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by a.b.

Yesterday, when I was grocery shopping at Safeway, I saw large U-12 scallops in the seafood section with my favorite tag, 50% off. The 50% off tag is usually reserved for items expiring that day, which I don’t usually risk with seafood, however, those U-12 babies looked gorgeous!

For those that don’t know, U-12 scallops means there are a maximum of 12 scallops per pound. My four scallops were a third of a pound of meat! Normally at $14.99/pound ($11.99 after club card), my favorite tag dropped the price of the scallops tray to $5.74. Sauteed in a little bit of olive oil, garlic, salt, pepper, and the juice from 2 limes (50 cents each), over buttered fettucini noodles, the scallops were a complete meal. We added a little jalapeno cheese bread, and had fruit for dessert. Total cost of the meal: $9.74 for a meal that served 3, with dessert. While not my most frugal, it was still an excellent bargain for a gourmet meal.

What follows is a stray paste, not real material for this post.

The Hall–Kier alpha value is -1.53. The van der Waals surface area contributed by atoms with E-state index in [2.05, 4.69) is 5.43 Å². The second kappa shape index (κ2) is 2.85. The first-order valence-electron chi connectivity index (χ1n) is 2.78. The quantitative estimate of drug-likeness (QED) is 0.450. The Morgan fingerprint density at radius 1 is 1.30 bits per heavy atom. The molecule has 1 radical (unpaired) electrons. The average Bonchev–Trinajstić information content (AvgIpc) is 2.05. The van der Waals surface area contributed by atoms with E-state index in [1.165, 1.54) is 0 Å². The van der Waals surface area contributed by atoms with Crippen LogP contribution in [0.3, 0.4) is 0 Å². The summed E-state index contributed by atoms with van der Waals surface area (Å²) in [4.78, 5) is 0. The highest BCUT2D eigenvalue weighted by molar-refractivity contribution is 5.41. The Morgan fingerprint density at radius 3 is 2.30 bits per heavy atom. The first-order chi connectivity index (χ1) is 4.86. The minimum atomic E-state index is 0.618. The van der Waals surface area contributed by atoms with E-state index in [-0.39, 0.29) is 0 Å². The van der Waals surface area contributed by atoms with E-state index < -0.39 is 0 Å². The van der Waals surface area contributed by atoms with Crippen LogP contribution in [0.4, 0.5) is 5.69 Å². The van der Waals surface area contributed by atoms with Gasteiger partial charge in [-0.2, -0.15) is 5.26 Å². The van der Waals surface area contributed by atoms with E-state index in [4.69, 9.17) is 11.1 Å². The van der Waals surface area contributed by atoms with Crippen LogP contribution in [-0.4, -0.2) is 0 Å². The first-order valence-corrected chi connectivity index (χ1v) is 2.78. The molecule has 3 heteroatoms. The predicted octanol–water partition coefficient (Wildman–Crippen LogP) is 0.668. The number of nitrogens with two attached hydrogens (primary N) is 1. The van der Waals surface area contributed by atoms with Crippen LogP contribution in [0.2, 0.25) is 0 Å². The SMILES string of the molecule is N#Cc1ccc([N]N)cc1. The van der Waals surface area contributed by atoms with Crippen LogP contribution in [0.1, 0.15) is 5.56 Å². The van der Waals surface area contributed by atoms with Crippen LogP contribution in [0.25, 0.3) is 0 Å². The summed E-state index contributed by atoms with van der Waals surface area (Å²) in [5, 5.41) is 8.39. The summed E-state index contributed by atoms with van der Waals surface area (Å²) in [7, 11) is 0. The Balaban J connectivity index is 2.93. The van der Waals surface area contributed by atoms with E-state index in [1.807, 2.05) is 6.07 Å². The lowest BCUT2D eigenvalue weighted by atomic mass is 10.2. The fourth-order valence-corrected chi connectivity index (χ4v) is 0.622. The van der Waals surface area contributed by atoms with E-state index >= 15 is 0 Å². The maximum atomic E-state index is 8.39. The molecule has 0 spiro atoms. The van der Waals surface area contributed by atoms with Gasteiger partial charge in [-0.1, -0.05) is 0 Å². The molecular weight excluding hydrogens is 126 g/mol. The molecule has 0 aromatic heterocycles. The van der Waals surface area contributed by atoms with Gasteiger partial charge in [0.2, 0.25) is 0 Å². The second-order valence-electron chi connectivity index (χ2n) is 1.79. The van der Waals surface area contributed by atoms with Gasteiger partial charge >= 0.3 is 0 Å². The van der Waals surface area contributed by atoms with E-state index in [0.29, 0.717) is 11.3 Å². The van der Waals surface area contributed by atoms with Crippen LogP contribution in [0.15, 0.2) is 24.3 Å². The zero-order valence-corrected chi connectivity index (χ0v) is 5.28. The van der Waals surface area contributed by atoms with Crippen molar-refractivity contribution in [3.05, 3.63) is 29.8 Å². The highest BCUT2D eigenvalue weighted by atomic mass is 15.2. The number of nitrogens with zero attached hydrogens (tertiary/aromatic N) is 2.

Seafood is an excellent source of protein, but many frugalists dismiss it as too expensive. At the Milwaukie Farmer’s Market on Sunday, I found a dozen fresh caught oysters for $7, whole salmon fillets for $7. Trader Joe’s has excellent canned crab that I tried in a pasta at their tasting section. When I expressed how good the crab was, the demonstrator said, “Yeah, we had to try something. It wasn’t selling because people didn’t believe it was real crab; it was too cheap.”

Don’t dismiss any potential protein based on cost. If you can find the source of your seafood, and can identify how, or even if, it was processed, you can find excellent fish. The best ahi tuna fillet I’ve ever seen, was at Costco! Look for the bargains, and learn how to cook simply. Your budget and your palette will thank you.

Photo Courtesy of maggiephotos